WARNING: This story contains graphic details and is not suitable for all readers
For the first time, the public is getting a look at video of the interrogation of Rocky Rambo Wei Nam Kam, the man who admitted to the gruesome slaying of a Marpole couple in 2017.
Kam has described the killings in detail on the stand, but has pleaded not guilty to two counts of first-degree murder.
Richard Jones, 68, and his wife Dianna Mah-Jones, 64, were found brutally stabbed and slashed in their home near West 64th Avenue and Hudson Street on Sept. 27, 2017.
The video, which shows police questioning Kam about six weeks after the killings, was played in court last week as a part of a “voir dire,” a mini-hearing within the trial to decide whether it should be accepted as evidence.
The judge accepted the video as evidence, and a final portion of it was played on Monday.
In the video, Kam doesn’t break during eight hours of questioning. At points his interrogator, Vancouver police Sgt. Leah Terpsma, becomes visibly frustrated.
“What do you want to say about this Rocky?” Terpsma asks at one point.
“You know Rocky, I can sit there and I can feel that you are feeling somethin’. I can see that you are emotional. Why aren’t you taking this chance to at least express remorse?” she presses him.
“Maybe today you’re not ready to talk about the whole ugly story, but at least say you’re sorry.”
Kam, who has remained mostly silent to this point, replies, “For what?”
“For what?” asks Terpsma, slamming her binder closed. “You’re an animal,” she says, before leaving the room.
Kam, left alone in the room, takes a drink of water then speaks to himself in Cantonese.
“This is f—ing crazy, I didn’t kill anyone,” he says. “How could I be sorry? I could only be sorry if I killed somebody. This is f—-king crazy.”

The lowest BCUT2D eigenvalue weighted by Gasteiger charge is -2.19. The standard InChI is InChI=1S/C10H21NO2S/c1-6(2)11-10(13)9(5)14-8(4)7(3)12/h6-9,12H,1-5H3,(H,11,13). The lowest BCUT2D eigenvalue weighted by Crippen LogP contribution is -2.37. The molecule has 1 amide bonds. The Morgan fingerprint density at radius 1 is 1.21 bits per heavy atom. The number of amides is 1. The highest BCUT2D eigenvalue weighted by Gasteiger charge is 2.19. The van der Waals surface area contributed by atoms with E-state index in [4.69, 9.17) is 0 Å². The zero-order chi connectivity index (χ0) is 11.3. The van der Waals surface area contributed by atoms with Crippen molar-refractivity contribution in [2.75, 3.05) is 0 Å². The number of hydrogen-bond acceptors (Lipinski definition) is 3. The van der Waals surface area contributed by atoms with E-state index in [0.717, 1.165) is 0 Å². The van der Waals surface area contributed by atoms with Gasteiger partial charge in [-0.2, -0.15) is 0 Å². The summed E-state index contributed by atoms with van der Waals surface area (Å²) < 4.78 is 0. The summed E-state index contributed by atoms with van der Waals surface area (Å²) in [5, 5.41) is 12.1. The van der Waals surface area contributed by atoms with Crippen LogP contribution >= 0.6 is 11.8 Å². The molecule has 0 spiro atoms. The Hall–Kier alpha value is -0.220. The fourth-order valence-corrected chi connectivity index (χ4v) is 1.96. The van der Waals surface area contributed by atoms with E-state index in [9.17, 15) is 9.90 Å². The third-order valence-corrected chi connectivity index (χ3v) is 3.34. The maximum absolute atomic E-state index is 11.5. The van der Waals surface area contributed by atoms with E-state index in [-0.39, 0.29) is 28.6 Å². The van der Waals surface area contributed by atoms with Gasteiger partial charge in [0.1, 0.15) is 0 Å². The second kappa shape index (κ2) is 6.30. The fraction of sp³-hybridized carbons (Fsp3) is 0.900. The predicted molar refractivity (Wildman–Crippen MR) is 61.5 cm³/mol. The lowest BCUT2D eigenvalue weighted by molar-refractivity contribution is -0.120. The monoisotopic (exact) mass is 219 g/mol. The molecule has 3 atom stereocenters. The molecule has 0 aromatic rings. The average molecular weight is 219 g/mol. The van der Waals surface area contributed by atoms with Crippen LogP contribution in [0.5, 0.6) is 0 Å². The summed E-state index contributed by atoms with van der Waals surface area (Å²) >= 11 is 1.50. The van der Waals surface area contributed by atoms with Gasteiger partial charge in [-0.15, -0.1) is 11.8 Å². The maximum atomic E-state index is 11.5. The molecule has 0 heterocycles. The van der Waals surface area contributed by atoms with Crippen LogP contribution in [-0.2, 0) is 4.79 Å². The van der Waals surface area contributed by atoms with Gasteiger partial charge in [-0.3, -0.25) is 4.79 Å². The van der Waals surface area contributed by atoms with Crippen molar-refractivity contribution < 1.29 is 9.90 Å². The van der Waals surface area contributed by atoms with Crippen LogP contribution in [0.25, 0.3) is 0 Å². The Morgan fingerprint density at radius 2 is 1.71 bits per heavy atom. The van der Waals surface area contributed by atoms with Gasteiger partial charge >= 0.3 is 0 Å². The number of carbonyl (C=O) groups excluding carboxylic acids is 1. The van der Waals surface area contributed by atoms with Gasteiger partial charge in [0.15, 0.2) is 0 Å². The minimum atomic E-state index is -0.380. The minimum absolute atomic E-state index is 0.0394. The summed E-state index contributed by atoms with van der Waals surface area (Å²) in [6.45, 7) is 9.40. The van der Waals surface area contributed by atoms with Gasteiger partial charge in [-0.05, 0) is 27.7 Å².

At another point, Terpsma can be heard pressing Kam to confess while presenting him with evidence she describes as “overwhelming.”
That you planned this, you waited two weeks and then you, you did this whatever reason, I don’t know what you were doing in there. I don’t know if you intended it to go this gruesomely,” she said.
“How did this happen? What happened to you?”
Kam can be seen scratching his face before replying, “I have nothing to say.”
Last week, Kam took the stand and admitted to the killings, describing the events in graphic detail.
Crown has presented physical evidence including blood on Kam’s glasses that a DNA expert said belonged to Mah-Jones, as well as DNA the expert said belonged to Kam under Mah-Jones’ fingernails.
The court has also seen video of Kam buying a hatchet, baseball cap and gloves at a Canadian Tire.
Under cross examination, Kam told the court he bought the hatchet — which he previously testified to using during the killings — after seeing an axe-throwing scene on the TV show Modern Family.
“When the police arrested you in November of 2017, you knew that you had killed Mr. and Mrs. Jones, correct?” asked Crown prosecutor Daniel Mulligan.
Kam replied “Yes.”
Despite this admission on the stand Monday, Kam said he was still shocked when police showed him the Canadian Tire video of himself buying, in the police interrogator’s words, a “kill kit,” two weeks before the killings.
Kam: “I don’t think I killed Mr. and Mrs. Jones.”
Crown: “Well you did.”
Kam: “Like I said. I don’t think I killed Mr. and Mrs. Jones… I never feel any feelings, like I don’t sleep at night. I don’t feel guilt… or any happiness or sadness… I don’t know how to describe it.”
Crown prosecutor Daniel Mulligan also suggested that Kam had prepared for the attack well in advance, doing internet searches for crime scene cleanup, tasers and drugs to knock people out.
Kam has denied that allegation, saying his searches were related to comic books he’d read.
Defence is building a case that Kam was obsessed with violent video games, and thought he was in one of those games while suffering from a mental disorder at the time of the murders.
Defence has previously argued that during the interrogation, Kam had also slipped into a fantasy or game.
Crown has argued that the video is not relevant to the trial, as there was no evidence Kam was in an altered state of mind during the interrogation.
Crown says the evidence reveals Kam intended to kill someone.